Adjusting them as your experience grows can prove finicky due to sticky pre-formatting. You’ll have to be adept at the computer program to keep the formatting consistent, since details like spacing and placement matter.
Plus, templates often only accommodate one page, and many experts are starting to agree that some resumes can be two pages. (There are several caveats to that, so write to me separately on that matter. Your entry-level resume won’t need that, but your future self might.)
3. They’re often too stylized and emphasize flash over substance.
We’ve seen some cute, colorful resume templates that are vibrant but impractical for most industries. While these are fun, they aren’t always conducive to readability.
Even if the resume template passes ATS (or won’t go through it if you submit it through your network), the layout may place your contact information, education, or skills in corners that aren’t always obvious.
Contrary to popular belief, recruiters care more about easily finding what they want than being stunned by the visual appeal. Crisp, clearly laid out resumes are the way to go.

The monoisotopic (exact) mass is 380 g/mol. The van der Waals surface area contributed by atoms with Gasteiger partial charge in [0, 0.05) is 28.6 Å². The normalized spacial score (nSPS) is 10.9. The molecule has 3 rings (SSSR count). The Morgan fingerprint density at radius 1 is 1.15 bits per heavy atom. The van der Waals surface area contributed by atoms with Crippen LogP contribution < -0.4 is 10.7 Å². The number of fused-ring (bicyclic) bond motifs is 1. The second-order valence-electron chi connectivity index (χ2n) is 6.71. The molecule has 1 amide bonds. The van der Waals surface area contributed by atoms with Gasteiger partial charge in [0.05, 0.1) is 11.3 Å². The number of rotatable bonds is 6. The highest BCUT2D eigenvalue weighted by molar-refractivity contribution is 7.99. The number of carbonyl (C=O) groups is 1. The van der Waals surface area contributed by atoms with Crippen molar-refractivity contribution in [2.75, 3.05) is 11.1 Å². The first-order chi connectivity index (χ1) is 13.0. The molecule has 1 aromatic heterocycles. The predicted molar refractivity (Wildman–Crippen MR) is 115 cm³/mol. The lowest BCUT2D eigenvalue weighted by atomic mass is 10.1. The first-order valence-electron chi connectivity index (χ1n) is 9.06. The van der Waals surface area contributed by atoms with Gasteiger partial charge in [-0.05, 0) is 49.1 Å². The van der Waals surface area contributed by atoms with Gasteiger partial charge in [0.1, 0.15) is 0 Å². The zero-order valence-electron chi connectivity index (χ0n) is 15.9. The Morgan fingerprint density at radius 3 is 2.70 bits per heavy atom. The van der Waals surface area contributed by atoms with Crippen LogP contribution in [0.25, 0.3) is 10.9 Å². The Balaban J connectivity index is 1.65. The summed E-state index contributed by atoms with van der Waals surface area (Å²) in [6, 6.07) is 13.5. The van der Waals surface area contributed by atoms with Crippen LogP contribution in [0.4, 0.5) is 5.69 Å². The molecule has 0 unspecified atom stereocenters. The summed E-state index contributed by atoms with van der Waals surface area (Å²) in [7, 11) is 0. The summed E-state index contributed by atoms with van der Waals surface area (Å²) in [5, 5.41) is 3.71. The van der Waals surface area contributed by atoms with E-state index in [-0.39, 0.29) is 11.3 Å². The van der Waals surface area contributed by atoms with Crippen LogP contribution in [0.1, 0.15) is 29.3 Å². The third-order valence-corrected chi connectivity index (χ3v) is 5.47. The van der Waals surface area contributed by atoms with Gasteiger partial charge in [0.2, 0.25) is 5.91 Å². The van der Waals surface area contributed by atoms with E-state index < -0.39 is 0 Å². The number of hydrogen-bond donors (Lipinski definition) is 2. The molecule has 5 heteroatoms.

Creatives and entrepreneurs who are either working for themselves or applying within smaller networks where ATS is uncommon don’t have this concern. In the cases of graphic designers and other artists, the art is part of what matters. But for almost all industries, readability is more important.
Conversely, while some templates are overly flashy, with bright circles and squiggly infographics highlighting your contact information, others can look rigid or obvious, particularly if the template doesn’t let you play with the formatting enough to suit your needs. I know from experience that this can be frustrating.
In those cases, it’s more beneficial to use templates as examples to replicate on your own document, where you have more freedom to add content within a clean, ATS-friendly framework.
Thanks for writing, dear. I hope this has helped you identify what templates to avoid and given you insight on ones that might be more useful. Good luck with your assignment.